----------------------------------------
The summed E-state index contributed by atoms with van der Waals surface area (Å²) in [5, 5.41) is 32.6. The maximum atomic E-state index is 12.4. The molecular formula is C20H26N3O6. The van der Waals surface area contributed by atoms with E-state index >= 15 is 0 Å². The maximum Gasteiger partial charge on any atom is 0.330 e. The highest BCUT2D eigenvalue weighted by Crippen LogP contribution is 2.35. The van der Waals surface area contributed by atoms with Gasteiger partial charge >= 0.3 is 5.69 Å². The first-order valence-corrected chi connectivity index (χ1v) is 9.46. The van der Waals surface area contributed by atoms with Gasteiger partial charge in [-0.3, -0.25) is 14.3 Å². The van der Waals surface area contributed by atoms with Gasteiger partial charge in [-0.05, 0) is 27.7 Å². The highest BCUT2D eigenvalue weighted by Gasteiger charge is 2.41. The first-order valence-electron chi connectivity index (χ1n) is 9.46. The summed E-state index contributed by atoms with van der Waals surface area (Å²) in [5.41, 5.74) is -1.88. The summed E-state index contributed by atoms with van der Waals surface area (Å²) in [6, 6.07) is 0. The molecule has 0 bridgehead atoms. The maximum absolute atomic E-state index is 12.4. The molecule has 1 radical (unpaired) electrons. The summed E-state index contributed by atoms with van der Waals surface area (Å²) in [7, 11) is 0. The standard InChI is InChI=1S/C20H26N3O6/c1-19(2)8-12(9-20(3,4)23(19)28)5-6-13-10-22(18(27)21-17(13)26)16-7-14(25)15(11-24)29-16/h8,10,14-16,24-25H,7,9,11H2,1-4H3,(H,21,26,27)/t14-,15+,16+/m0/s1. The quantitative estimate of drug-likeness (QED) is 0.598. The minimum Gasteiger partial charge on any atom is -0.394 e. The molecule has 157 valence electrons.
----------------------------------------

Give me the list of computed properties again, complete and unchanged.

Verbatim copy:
The summed E-state index contributed by atoms with van der Waals surface area (Å²) in [5, 5.41) is 32.6. The maximum atomic E-state index is 12.4. The molecular formula is C20H26N3O6. The van der Waals surface area contributed by atoms with E-state index >= 15 is 0 Å². The maximum Gasteiger partial charge on any atom is 0.330 e. The highest BCUT2D eigenvalue weighted by Crippen LogP contribution is 2.35. The van der Waals surface area contributed by atoms with Gasteiger partial charge >= 0.3 is 5.69 Å². The first-order valence-corrected chi connectivity index (χ1v) is 9.46. The van der Waals surface area contributed by atoms with Gasteiger partial charge in [-0.3, -0.25) is 14.3 Å². The van der Waals surface area contributed by atoms with Gasteiger partial charge in [-0.05, 0) is 27.7 Å². The highest BCUT2D eigenvalue weighted by Gasteiger charge is 2.41. The first-order valence-electron chi connectivity index (χ1n) is 9.46. The summed E-state index contributed by atoms with van der Waals surface area (Å²) in [5.41, 5.74) is -1.88. The summed E-state index contributed by atoms with van der Waals surface area (Å²) in [6, 6.07) is 0. The molecule has 0 bridgehead atoms. The maximum absolute atomic E-state index is 12.4. The molecule has 1 radical (unpaired) electrons. The summed E-state index contributed by atoms with van der Waals surface area (Å²) in [7, 11) is 0. The standard InChI is InChI=1S/C20H26N3O6/c1-19(2)8-12(9-20(3,4)23(19)28)5-6-13-10-22(18(27)21-17(13)26)16-7-14(25)15(11-24)29-16/h8,10,14-16,24-25H,7,9,11H2,1-4H3,(H,21,26,27)/t14-,15+,16+/m0/s1. The quantitative estimate of drug-likeness (QED) is 0.598. The minimum Gasteiger partial charge on any atom is -0.394 e. The molecule has 157 valence electrons.